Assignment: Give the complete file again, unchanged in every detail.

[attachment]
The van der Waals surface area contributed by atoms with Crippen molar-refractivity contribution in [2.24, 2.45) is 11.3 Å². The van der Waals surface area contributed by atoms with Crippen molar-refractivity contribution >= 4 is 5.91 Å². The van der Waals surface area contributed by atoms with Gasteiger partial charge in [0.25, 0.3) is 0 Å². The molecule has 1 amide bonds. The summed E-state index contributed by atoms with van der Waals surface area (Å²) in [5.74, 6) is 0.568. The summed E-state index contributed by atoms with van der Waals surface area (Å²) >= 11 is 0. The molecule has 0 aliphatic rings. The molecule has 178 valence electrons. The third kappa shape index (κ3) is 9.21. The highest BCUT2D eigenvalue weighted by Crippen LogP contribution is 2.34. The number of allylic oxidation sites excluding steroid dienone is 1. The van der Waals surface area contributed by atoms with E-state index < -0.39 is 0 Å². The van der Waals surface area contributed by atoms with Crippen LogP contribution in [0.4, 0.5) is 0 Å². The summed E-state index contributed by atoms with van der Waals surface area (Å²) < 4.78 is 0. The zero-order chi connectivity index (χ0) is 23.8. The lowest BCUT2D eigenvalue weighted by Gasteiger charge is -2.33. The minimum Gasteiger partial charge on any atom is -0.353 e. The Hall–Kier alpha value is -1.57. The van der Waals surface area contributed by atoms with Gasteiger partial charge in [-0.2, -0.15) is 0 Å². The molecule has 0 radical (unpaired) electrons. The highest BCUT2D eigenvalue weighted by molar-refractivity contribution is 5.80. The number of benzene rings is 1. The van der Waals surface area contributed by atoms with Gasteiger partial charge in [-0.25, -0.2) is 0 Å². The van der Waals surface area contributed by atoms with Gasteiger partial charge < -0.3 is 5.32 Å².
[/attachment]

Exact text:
The van der Waals surface area contributed by atoms with Crippen molar-refractivity contribution in [2.24, 2.45) is 11.3 Å². The van der Waals surface area contributed by atoms with Crippen molar-refractivity contribution >= 4 is 5.91 Å². The van der Waals surface area contributed by atoms with Gasteiger partial charge in [0.25, 0.3) is 0 Å². The molecule has 1 amide bonds. The summed E-state index contributed by atoms with van der Waals surface area (Å²) in [5.74, 6) is 0.568. The summed E-state index contributed by atoms with van der Waals surface area (Å²) >= 11 is 0. The molecule has 0 aliphatic rings. The molecule has 178 valence electrons. The third kappa shape index (κ3) is 9.21. The highest BCUT2D eigenvalue weighted by Crippen LogP contribution is 2.34. The number of allylic oxidation sites excluding steroid dienone is 1. The van der Waals surface area contributed by atoms with E-state index < -0.39 is 0 Å². The van der Waals surface area contributed by atoms with Crippen LogP contribution in [0.4, 0.5) is 0 Å². The summed E-state index contributed by atoms with van der Waals surface area (Å²) < 4.78 is 0. The zero-order chi connectivity index (χ0) is 23.8. The lowest BCUT2D eigenvalue weighted by Gasteiger charge is -2.33. The minimum Gasteiger partial charge on any atom is -0.353 e. The Hall–Kier alpha value is -1.57. The van der Waals surface area contributed by atoms with Gasteiger partial charge in [-0.2, -0.15) is 0 Å². The molecule has 0 radical (unpaired) electrons. The highest BCUT2D eigenvalue weighted by molar-refractivity contribution is 5.80. The number of benzene rings is 1. The van der Waals surface area contributed by atoms with Gasteiger partial charge in [-0.25, -0.2) is 0 Å². The van der Waals surface area contributed by atoms with Gasteiger partial charge < -0.3 is 5.32 Å².